Many groups have also voiced concerns over criminals and unqualified individuals purchasing, carrying, and potentially using firearms under the new legislation. One policy paper from 2018 notes that over 3,000 individuals prevented from carrying a firearm under the existing License to Carry system would no longer need to go through the state screening process that denied their licenses previously. This concern was also voiced by several police chiefs during the hearings on HB 1927, who argued that unlicensed carry would make it impossible for officers to determine if an individual was a threat, greatly increasing stress and danger for officers. 

Proponents of the legislation have argued several tracks. One major argument revolves around self-defense: criminals don’t follow the law, so why shouldn’t we be able to carry to defend ourselves against violent criminals? While data relating to this specific question presents a conflicting picture, Harvard Professor Dr. David Hemenway, Ph.D.1, drawing on a recent study by the National Crime Victimization Survey, argues that carrying a firearm in self-defense does not affect your chances of avoiding injury or death, and actually increases rates of violent crime. The study approximates the number of people who use guns in self-defense every year at about 100,000 people nationally, out of about 100 million Americans (32 percent of populace) who own a firearm. Assuming the correlation is similar in Texas, that would mean only 0.1 percent of Texas’ 1.6 million LTC holders use their firearms in self-defense in any given year. And yet, despite that fact, constitutional carry is somehow still about “self-defense.”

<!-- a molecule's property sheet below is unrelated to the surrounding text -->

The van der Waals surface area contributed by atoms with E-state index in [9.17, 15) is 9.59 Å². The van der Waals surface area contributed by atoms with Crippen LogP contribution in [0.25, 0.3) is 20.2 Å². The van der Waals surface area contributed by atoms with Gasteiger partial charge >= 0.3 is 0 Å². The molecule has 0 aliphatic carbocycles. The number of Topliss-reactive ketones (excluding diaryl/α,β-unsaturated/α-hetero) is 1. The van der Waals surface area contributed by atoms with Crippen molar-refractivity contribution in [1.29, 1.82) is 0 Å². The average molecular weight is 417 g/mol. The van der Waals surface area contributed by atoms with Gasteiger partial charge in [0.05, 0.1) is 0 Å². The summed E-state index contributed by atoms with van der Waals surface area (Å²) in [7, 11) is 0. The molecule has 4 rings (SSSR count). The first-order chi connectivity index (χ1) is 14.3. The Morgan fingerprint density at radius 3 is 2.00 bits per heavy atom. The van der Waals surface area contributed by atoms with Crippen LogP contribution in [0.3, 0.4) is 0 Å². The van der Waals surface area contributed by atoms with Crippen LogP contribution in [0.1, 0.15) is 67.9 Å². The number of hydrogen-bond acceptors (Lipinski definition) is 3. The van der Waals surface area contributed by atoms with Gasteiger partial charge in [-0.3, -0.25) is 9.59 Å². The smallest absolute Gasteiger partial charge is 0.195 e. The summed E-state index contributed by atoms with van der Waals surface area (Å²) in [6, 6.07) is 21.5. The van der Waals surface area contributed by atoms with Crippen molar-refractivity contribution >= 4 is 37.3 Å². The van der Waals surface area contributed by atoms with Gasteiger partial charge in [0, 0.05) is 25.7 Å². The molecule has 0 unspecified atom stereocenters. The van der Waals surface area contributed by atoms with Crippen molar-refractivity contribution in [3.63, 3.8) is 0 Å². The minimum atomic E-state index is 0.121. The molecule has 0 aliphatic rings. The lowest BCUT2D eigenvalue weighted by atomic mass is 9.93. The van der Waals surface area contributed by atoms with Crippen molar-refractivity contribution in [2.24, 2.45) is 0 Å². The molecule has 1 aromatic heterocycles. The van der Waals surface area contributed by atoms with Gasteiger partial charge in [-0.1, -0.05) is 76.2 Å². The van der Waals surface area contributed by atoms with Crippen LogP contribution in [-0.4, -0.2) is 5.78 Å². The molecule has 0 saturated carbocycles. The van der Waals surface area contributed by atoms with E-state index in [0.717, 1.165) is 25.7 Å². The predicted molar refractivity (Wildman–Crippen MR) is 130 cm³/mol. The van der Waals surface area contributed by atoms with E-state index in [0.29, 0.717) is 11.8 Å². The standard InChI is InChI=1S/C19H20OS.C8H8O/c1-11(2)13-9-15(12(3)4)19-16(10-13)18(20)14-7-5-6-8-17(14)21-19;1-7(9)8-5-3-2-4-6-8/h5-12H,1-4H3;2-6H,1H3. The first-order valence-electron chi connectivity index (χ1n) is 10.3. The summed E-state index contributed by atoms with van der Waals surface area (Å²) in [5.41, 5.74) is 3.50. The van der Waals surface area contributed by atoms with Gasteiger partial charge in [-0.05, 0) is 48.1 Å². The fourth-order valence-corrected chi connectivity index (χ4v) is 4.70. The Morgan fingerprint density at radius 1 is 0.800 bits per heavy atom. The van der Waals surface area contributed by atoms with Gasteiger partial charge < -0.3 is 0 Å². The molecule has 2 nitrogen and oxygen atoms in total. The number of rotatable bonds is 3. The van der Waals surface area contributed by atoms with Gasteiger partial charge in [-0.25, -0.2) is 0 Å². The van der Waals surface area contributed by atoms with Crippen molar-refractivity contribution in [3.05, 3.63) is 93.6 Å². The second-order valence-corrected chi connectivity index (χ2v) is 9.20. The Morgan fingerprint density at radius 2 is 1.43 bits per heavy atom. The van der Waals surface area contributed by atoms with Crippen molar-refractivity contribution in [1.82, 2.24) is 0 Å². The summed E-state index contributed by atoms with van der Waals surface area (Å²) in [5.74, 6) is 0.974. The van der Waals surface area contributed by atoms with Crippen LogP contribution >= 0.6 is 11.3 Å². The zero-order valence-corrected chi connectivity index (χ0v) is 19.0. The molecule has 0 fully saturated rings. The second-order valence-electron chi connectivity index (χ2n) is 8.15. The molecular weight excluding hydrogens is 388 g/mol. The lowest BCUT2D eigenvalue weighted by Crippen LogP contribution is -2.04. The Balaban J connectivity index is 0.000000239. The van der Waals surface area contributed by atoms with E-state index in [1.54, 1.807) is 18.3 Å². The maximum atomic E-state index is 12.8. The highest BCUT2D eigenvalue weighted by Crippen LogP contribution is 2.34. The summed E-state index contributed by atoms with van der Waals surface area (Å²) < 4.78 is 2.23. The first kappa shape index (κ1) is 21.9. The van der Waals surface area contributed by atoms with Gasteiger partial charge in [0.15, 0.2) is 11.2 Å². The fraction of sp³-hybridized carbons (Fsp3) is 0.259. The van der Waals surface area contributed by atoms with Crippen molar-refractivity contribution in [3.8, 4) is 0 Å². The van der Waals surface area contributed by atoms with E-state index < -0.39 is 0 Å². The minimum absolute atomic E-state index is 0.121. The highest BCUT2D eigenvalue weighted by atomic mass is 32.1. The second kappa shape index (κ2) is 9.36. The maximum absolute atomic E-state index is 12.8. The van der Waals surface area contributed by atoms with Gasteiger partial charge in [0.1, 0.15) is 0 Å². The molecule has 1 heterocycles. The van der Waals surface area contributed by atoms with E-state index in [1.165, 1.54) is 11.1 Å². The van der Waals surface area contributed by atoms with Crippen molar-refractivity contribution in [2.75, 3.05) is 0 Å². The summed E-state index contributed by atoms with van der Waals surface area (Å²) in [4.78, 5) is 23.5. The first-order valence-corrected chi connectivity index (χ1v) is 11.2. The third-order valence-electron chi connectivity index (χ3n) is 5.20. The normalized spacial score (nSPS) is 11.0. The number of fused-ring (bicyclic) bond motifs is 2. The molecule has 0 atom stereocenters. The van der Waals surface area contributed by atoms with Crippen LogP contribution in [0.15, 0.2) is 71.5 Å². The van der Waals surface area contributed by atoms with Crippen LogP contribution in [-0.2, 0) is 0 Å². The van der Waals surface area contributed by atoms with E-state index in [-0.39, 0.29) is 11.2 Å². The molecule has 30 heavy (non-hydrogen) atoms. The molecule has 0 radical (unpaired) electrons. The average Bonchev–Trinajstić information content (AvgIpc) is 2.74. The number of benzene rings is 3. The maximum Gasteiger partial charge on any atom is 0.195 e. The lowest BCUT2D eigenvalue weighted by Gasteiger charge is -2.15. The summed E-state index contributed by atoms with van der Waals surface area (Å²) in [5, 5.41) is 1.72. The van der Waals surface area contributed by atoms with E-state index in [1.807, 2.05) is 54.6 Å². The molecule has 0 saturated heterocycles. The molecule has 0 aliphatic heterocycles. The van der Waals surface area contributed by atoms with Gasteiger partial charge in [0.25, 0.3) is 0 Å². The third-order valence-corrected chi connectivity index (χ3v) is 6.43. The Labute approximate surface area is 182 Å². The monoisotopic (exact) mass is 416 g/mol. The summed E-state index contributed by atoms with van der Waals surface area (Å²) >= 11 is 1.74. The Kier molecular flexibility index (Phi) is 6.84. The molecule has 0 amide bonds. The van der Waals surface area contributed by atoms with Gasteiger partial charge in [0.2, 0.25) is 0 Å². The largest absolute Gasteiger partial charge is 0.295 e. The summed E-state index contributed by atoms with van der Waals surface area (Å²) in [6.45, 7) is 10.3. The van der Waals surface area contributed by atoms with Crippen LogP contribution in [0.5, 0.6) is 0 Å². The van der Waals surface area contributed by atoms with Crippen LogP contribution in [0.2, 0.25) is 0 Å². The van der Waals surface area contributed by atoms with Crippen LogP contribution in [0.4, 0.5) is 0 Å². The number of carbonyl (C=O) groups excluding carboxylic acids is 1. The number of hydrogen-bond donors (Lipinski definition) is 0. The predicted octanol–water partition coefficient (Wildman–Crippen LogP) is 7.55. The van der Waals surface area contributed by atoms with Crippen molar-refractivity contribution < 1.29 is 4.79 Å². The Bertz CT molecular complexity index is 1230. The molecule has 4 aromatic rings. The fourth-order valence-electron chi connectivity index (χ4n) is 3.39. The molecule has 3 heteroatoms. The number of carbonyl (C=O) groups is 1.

Another key argument is rooted in ideological grounds: as the name suggests, constitutional carry implies a constitutional right to carry a handgun. Many proponents, such as the Texas GOP, support the proposal on this basis alone. But questions arise over the necessity for relaxing the already lenient carry process in Texas. The previous LTC permit system was already a “shall grant” process: unless there were specific prohibitions or restrictions on an individual, the DPS was ordered to give out permits to anyone who applied and completed the required training. In 2020 alone, DPS issued almost 500,000 LTC permits, an increase of almost 200,000 from 2019. Gun Safety activists also consistently acknowledge the necessity of current LTC policies in their opposition to constitutional carry. 

I’m Your Huckleberry

While there is no definitive evidence on either side of the gun violence debate, 60 percent opposition to the legislation (including 40 percent of Republicans), should have given the Legislature and the governor pause. Unfortunately, politics increasingly wins out over public opinion. Given that 2022 is an election year and Governor Greg Abbot is facing internal opposition from several candidates, like Allen West, who could pose a threat to his far-right base, it’s logical, albeit twisted, to see this legislation be pushed through. It is a tragedy that the political machinations of leaders desperate to retain the support of an increasingly extreme right-wing base will be reflected in legislative priorities in the years to come. 

While Texas probably won’t return to the fabled Old West, featuring lawless towns, bandits, and shootouts over minor provocations, that won’t stop the governor from trying. 

1 Dr. David Hemenway, Professor of Public Health at Harvard University, has written widely on injury prevention, including articles on firearms, violence, and suicide. He headed the pilot for the National Violent Death Reporting System, which provides detailed and comparable information on suicide and homicide. His firearm research focuses on a range of issues, including gun training, gun storage, gun theft, self-defensive gun use, gun accidents, gun suicide, gun homicide and police killings.